As someone who has grown up in Northern Ireland, a country where a corpse has more rights over their body than a pregnant person, you actively see the damage and despair the abortion ban has had on the lives of people. Everyone knows someone who has had to make the journey, everyone knows someone who couldn’t.
Meanwhile, same-sex marriage is illegal – Northern Ireland is the only part of the United Kingdom that does not allow it. But not for much longer.
The North is most definitely now.
In July 2019 Labour MP Stella Creasey led a successful push in Westminster for a bill that would decriminalise and extend the right to abortion and legalise gay marriage in NI if the Northern Ireland government was not up and running by the 21st October 2020.
Abortion in Northern Ireland is currently illegal in all circumstances except when the mother’s life is at risk. There are no exceptions for rape, incest or fatal foetal abnormality. We are held accountable to the 1861 Offenses Against the Person Act, and this law is still actively being used to prosecute anyone who has or acquires an abortion in Northern Ireland, with the threat of life imprisonment if found guilty.
But what will happen come October 21st if the NI Assembly is not restored?
From the 22nd of October, anyone accessing an abortion in Northern Ireland will no longer face the fear of prosecution or life in prison. All current ongoing prosecutions, such as the tragic case where a mother is being prosecuted for obtaining abortion pills for her teenage daughter, will be dropped.
Access to abortion services in Northern Ireland are hoping to be available by March 2020, but up until then, patients will be able to access these services by travelling to England. Unlike before there will be no means tests, all costs will be covered including transport and accommodation. As someone who had to travel from NI to England for Endometriosis surgery, those costs can really add up. This is a welcome change and a much-needed relief to many; however, travelling is still not accessible for everyone.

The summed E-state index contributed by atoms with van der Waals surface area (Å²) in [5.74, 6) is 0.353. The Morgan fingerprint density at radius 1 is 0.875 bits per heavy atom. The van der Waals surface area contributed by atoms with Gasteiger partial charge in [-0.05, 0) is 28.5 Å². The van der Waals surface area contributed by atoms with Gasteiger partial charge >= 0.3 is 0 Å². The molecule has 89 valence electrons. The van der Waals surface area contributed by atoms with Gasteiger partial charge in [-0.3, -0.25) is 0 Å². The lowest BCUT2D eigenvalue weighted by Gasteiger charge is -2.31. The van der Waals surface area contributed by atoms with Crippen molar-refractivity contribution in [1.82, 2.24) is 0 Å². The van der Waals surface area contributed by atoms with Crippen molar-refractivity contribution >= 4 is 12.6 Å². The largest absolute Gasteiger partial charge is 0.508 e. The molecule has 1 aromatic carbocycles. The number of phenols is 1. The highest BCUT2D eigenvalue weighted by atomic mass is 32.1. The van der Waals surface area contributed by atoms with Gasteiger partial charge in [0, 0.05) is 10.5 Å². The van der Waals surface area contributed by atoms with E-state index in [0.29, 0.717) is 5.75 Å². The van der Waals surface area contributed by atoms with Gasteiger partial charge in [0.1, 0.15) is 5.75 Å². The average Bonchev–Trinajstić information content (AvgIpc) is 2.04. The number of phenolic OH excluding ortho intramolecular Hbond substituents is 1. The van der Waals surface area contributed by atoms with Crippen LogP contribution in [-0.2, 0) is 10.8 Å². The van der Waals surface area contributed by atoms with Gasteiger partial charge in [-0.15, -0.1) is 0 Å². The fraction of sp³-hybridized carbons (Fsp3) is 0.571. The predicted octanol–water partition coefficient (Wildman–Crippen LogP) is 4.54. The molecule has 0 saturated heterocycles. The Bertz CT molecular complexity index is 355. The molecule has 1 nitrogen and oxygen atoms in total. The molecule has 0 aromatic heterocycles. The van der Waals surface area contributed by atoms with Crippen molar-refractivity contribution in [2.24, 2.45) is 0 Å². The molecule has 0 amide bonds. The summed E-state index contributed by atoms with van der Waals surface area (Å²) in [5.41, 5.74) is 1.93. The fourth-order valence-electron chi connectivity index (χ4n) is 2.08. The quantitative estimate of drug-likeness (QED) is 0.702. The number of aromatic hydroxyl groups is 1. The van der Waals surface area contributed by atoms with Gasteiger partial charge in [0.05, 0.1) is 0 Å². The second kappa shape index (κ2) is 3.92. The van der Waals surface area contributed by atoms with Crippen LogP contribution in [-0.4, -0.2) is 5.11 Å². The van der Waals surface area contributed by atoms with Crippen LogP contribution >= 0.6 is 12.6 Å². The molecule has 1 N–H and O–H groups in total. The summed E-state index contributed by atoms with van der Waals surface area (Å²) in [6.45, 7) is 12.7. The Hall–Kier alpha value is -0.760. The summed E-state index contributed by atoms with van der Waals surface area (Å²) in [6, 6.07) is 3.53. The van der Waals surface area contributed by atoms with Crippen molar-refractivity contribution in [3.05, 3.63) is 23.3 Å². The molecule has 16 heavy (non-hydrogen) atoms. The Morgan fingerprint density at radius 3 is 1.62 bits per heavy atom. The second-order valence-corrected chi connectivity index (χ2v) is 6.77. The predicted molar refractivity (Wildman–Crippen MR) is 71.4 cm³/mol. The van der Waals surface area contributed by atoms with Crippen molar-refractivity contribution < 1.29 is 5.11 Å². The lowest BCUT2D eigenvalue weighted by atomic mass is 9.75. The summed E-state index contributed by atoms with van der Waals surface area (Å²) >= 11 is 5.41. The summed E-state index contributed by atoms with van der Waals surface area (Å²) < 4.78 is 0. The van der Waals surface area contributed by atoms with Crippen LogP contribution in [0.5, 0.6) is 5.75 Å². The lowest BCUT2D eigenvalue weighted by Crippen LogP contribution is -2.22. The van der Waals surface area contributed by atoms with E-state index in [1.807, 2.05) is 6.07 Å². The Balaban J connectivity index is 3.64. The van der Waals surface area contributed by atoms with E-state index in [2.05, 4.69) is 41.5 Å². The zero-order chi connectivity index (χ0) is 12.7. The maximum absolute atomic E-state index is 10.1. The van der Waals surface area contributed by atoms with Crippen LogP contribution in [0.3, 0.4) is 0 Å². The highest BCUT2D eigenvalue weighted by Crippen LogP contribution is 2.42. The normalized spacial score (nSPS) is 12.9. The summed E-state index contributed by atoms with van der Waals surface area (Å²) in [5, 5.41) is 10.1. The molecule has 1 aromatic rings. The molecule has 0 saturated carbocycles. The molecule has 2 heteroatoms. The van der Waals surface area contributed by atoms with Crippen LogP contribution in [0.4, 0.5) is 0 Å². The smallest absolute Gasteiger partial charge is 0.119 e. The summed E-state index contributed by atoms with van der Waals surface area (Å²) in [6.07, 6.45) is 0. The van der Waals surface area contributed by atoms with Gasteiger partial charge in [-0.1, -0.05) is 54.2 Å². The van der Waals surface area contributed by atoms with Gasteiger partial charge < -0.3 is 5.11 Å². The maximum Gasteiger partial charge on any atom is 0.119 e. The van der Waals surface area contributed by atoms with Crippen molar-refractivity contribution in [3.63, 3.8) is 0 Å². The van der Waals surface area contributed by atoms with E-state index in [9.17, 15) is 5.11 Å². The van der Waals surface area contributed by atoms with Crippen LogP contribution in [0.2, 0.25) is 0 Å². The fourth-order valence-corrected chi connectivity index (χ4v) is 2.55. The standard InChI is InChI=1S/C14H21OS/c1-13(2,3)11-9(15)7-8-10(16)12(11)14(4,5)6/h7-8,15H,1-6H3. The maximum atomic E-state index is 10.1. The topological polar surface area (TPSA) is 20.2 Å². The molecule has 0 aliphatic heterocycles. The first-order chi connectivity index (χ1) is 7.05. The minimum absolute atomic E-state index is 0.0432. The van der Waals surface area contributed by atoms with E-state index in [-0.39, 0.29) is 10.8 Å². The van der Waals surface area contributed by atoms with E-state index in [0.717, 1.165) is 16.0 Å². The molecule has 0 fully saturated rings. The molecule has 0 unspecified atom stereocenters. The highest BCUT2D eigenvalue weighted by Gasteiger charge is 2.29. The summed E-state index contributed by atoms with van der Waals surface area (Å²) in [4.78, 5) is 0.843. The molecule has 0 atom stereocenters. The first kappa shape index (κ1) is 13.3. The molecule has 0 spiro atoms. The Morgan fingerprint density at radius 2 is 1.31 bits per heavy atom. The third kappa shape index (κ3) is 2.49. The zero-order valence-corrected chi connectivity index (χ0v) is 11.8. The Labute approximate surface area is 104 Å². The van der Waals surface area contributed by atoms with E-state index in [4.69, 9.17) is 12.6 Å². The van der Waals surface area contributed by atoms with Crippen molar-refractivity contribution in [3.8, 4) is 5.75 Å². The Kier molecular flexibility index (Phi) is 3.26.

To access abortion care you do not need to go through your GP. Patients simply need to call the central booking office on – 0333 234 2184.
Westminster will bring in legislation to make Gay Marriage legal in Northern Ireland. This will come into force from the 13th January 2020 and you and your same sex partner will be able to be legally married. Finally.
But will the NI Assembly restore government?
The NI Assembly has been suspended since 2017 after the Renewable Heat Incentive (RHI) scandal. Talks to restore devolution have fallen through at every step. Recently the Churches in Northern Ireland have put pressure on the MLA’s to restore government to intervene in this bill becoming law. Northern Ireland has been without a government for over 1,000 days. Important services have lost funding, people are dying on waiting lists for vital health services, mental health services are being cut in the region in the UK with the highest rate of suicide, homelessness is growing and our people are suffering, yet none of these reasons prompted the churches to push for this, it seems like that’s something that only a bill for bodily autonomy and equal marriage can do.
On Thursday 17th October after nearly three years without a government, a successful move to recall the Assembly was granted after the 30 MLA signatures required were obtained. A special sitting regarding the abortion legislation is due to be held on Monday 21st October. However, the government is still not restored, for the impending law changes to be void, a devolved government needs to be sitting in Stormont come Monday and with Sinn Fein already saying they won’t attend this doesn’t look likely.
As a cis woman who suffers from pelvic pain, I see only too clearly the connection between bodily autonomy and being able to advocate. When you are not even trusted with your own body, then how will you ever be trusted enough to have a say in your health care? At times throughout my journey I have felt like my existence as a vessel is one that has driven whether or not I get help for my pain. From 18 until the age of 23 my pain was blamed on the fact that I had lost my virginity, yet once I was engaged and past my mid-twenties this language shifted. My starkest example of this, was when I was seeing a bladder nurse after being admitted to hospital with urine retention. She commented on how something really needed to be done, so I could have sex, give my husband a wedding night and get pregnant once married. I had just spent 15 hours unable to pass urine, but the real issue of course was not my pain, it was the duties I would not be able to fulfil once I was married.
My hope is that with bodily autonomy comes better respect. Attitudes need to shift, so that the next generation don’t have to put up with this bullshit.
If you want to help or learn more about the situation in Northern Ireland the BPAS, Amnesty International & Alliance for Choice have long been campaigning for our right to choose. Abortion Support Network is a fantastic charity which helps vulnerable people who have to travel alone or who cannot afford the journey. If you want to learn about the real stories behind our abortion ban check out in her shoes NI, where anonymous accounts are shared.